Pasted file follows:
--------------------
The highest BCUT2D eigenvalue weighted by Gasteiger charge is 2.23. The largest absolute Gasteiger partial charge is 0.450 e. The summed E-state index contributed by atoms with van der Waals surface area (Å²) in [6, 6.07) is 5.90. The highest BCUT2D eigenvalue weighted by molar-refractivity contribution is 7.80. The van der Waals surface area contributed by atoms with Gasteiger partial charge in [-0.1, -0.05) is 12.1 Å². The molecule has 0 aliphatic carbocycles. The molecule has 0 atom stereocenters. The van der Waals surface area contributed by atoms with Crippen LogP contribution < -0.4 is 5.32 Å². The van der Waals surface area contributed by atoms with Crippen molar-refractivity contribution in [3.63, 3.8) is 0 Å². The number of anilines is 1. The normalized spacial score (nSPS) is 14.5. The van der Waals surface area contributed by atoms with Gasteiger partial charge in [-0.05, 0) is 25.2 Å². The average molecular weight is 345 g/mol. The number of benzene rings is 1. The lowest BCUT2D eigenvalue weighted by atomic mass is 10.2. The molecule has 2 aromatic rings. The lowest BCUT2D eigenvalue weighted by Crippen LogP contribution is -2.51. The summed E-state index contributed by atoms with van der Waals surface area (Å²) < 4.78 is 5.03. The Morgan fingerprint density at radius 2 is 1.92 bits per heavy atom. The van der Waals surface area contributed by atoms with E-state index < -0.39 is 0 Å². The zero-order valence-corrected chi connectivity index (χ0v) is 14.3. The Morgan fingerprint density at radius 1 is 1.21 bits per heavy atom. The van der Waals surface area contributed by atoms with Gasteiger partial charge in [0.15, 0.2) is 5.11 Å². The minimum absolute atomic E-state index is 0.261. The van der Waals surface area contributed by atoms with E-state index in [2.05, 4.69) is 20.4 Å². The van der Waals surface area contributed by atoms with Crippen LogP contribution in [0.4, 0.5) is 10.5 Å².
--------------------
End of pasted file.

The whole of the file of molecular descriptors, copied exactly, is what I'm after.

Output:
The highest BCUT2D eigenvalue weighted by Gasteiger charge is 2.23. The largest absolute Gasteiger partial charge is 0.450 e. The summed E-state index contributed by atoms with van der Waals surface area (Å²) in [6, 6.07) is 5.90. The highest BCUT2D eigenvalue weighted by molar-refractivity contribution is 7.80. The van der Waals surface area contributed by atoms with Gasteiger partial charge in [-0.1, -0.05) is 12.1 Å². The molecule has 0 aliphatic carbocycles. The molecule has 0 atom stereocenters. The van der Waals surface area contributed by atoms with Crippen LogP contribution < -0.4 is 5.32 Å². The van der Waals surface area contributed by atoms with Crippen molar-refractivity contribution in [3.63, 3.8) is 0 Å². The number of anilines is 1. The normalized spacial score (nSPS) is 14.5. The van der Waals surface area contributed by atoms with Gasteiger partial charge in [-0.05, 0) is 25.2 Å². The average molecular weight is 345 g/mol. The number of benzene rings is 1. The lowest BCUT2D eigenvalue weighted by atomic mass is 10.2. The molecule has 2 aromatic rings. The lowest BCUT2D eigenvalue weighted by Crippen LogP contribution is -2.51. The summed E-state index contributed by atoms with van der Waals surface area (Å²) < 4.78 is 5.03. The Morgan fingerprint density at radius 2 is 1.92 bits per heavy atom. The van der Waals surface area contributed by atoms with E-state index < -0.39 is 0 Å². The zero-order valence-corrected chi connectivity index (χ0v) is 14.3. The Morgan fingerprint density at radius 1 is 1.21 bits per heavy atom. The van der Waals surface area contributed by atoms with Gasteiger partial charge in [0.15, 0.2) is 5.11 Å². The minimum absolute atomic E-state index is 0.261. The van der Waals surface area contributed by atoms with E-state index in [2.05, 4.69) is 20.4 Å². The van der Waals surface area contributed by atoms with Crippen LogP contribution in [0.4, 0.5) is 10.5 Å².